Long time between posts, I know. I have been very busy and I still am, but this was long overdue.
The second half of my Spring Break had me visiting beautiful Okinawa. Because the first thing I used to think of when I heard Okinawa was kamikazes, I think a little Okinawan history would help a lot.
Okinawa was originally the centerpiece of the Ryukyu kingdom, which had much success trading with Korea, Japan, and China. However, as time went on, the Ryukyu kingdom became sort of tributaries of both China and Japan. While China was content to leave the Ryukan islands alone for the most part, Japan continued to restrict the islands. Eventually in 1872, Japan took over Okinawa, ending the Ryukyu kingdom.
Okinawa had a hard time with Japan. The Japanese wanted Okinawa to be more like Japan, while the Okinawans wanted to preserve their old customs. However, after Japan became very successful in several wars, the Okinawans desired to become more Japanese. Unfortunately, the Japanese never regarded the Okinawans as Japanese anyway, and the Okinawans were seen as inferior and somehow separate from the “real” Japan.
This came to a climax in the WW2 Battle of Okinawa. The island was left with a skeleton force to defend it, with the Japanese officials already anticipating Japan’s defeat in the battle and already preparing for the Americans’ inevitable (so they thought) invasion of the main island of Kyushu. The goal of the military on Okinawa was to endure the Americans and hold off defeat for as long as possible. The battle ended up having the greatest number of of civilian deaths in the war, as civilians were often included–willingly or not–in the fighting.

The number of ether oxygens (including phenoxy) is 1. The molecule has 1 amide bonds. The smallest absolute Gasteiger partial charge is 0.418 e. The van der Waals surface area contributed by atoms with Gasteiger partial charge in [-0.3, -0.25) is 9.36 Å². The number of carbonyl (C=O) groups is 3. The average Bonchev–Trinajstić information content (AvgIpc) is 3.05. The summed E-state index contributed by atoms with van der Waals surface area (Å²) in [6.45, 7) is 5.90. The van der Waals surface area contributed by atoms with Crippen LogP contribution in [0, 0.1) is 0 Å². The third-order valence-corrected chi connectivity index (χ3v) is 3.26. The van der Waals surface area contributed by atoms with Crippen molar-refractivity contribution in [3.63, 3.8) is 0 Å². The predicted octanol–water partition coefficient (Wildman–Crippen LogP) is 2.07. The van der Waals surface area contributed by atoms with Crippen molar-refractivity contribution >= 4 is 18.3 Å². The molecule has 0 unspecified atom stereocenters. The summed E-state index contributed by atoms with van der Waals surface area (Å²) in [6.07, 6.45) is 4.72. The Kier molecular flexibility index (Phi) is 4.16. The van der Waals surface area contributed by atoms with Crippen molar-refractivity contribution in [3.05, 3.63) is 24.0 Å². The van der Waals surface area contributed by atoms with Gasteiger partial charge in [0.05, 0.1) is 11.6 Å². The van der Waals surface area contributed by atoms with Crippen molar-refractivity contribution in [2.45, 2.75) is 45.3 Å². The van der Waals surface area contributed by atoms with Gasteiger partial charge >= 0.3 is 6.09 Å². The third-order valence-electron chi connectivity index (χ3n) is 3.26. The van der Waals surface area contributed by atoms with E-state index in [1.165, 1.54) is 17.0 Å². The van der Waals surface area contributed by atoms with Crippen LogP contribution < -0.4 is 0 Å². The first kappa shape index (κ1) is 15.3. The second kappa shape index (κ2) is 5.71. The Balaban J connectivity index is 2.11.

In the end, Okinawa went to the U.S., who had it for twenty years before giving it back to Japan. Okinawa still has about 70% of all Japan’s American military bases, and they take up about 20% of the island’s area.
So, Okinawa has been taken in many different directions over the years. The U.S. influence can be seen in many places. The military bases aren’t hard to find and the island even has A&W restaurants while the rest of Japan does not. But Okinawa’s Ryukan roots can be seen as well. I visited Shurijo Castle, the former castle of the Ryukan kingdom, as well as the Cultural Museum, which went into detail about Okinawa’s history.
I did not see any resentment towards Americans. Some people told me that the Okinawans have a lesser opinion of Americans due to the great number of bases in the area. From what I saw, they were just as nice and willing to help as all other Japanese.
In the end, I went to the beach. I happened to find an incredible tidal area filled with coral, which was amazing to swim in. Overall, I ended up loving Okinawa and only wish I had had more time to spend there.